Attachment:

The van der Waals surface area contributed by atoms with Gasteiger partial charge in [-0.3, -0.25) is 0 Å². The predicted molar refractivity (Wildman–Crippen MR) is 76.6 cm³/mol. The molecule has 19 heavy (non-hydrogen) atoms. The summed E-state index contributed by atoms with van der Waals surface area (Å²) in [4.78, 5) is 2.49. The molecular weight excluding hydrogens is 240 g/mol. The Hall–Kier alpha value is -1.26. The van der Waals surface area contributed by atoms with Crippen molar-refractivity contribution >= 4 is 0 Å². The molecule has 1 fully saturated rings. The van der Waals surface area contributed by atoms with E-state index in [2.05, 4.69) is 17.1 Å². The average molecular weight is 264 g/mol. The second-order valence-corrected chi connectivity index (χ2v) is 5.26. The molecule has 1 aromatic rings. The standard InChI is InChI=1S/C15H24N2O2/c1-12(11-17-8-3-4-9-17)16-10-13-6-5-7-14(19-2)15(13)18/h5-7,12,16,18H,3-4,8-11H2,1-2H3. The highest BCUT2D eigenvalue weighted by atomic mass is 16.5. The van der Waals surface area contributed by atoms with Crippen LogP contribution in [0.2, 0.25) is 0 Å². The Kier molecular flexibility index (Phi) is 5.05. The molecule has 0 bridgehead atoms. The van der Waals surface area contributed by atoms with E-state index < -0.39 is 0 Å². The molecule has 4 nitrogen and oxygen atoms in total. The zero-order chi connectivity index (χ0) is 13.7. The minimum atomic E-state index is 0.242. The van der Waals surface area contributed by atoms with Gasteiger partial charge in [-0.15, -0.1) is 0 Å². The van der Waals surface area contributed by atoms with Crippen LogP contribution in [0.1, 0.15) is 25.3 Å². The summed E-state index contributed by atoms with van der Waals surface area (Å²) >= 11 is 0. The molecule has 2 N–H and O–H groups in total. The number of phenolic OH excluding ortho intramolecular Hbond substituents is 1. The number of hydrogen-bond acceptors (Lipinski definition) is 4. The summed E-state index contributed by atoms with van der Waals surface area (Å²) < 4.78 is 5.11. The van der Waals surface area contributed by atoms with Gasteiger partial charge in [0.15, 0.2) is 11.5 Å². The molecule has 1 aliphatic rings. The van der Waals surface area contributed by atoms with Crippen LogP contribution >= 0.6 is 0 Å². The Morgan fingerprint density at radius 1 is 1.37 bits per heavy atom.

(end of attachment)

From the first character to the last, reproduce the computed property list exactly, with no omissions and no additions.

The van der Waals surface area contributed by atoms with Gasteiger partial charge in [-0.3, -0.25) is 0 Å². The predicted molar refractivity (Wildman–Crippen MR) is 76.6 cm³/mol. The molecule has 19 heavy (non-hydrogen) atoms. The summed E-state index contributed by atoms with van der Waals surface area (Å²) in [4.78, 5) is 2.49. The molecular weight excluding hydrogens is 240 g/mol. The Hall–Kier alpha value is -1.26. The van der Waals surface area contributed by atoms with Crippen molar-refractivity contribution >= 4 is 0 Å². The molecule has 1 fully saturated rings. The van der Waals surface area contributed by atoms with E-state index in [2.05, 4.69) is 17.1 Å². The average molecular weight is 264 g/mol. The second-order valence-corrected chi connectivity index (χ2v) is 5.26. The molecule has 1 aromatic rings. The standard InChI is InChI=1S/C15H24N2O2/c1-12(11-17-8-3-4-9-17)16-10-13-6-5-7-14(19-2)15(13)18/h5-7,12,16,18H,3-4,8-11H2,1-2H3. The highest BCUT2D eigenvalue weighted by atomic mass is 16.5. The van der Waals surface area contributed by atoms with Crippen LogP contribution in [0.2, 0.25) is 0 Å². The Kier molecular flexibility index (Phi) is 5.05. The molecule has 0 bridgehead atoms. The van der Waals surface area contributed by atoms with E-state index < -0.39 is 0 Å². The molecule has 4 nitrogen and oxygen atoms in total. The zero-order chi connectivity index (χ0) is 13.7. The minimum atomic E-state index is 0.242. The van der Waals surface area contributed by atoms with Gasteiger partial charge in [-0.15, -0.1) is 0 Å². The van der Waals surface area contributed by atoms with Crippen LogP contribution in [0.1, 0.15) is 25.3 Å². The summed E-state index contributed by atoms with van der Waals surface area (Å²) >= 11 is 0. The molecule has 2 N–H and O–H groups in total. The number of phenolic OH excluding ortho intramolecular Hbond substituents is 1. The number of hydrogen-bond acceptors (Lipinski definition) is 4. The summed E-state index contributed by atoms with van der Waals surface area (Å²) < 4.78 is 5.11. The van der Waals surface area contributed by atoms with Gasteiger partial charge in [0.15, 0.2) is 11.5 Å². The molecule has 1 aliphatic rings. The van der Waals surface area contributed by atoms with Crippen LogP contribution >= 0.6 is 0 Å². The Morgan fingerprint density at radius 1 is 1.37 bits per heavy atom.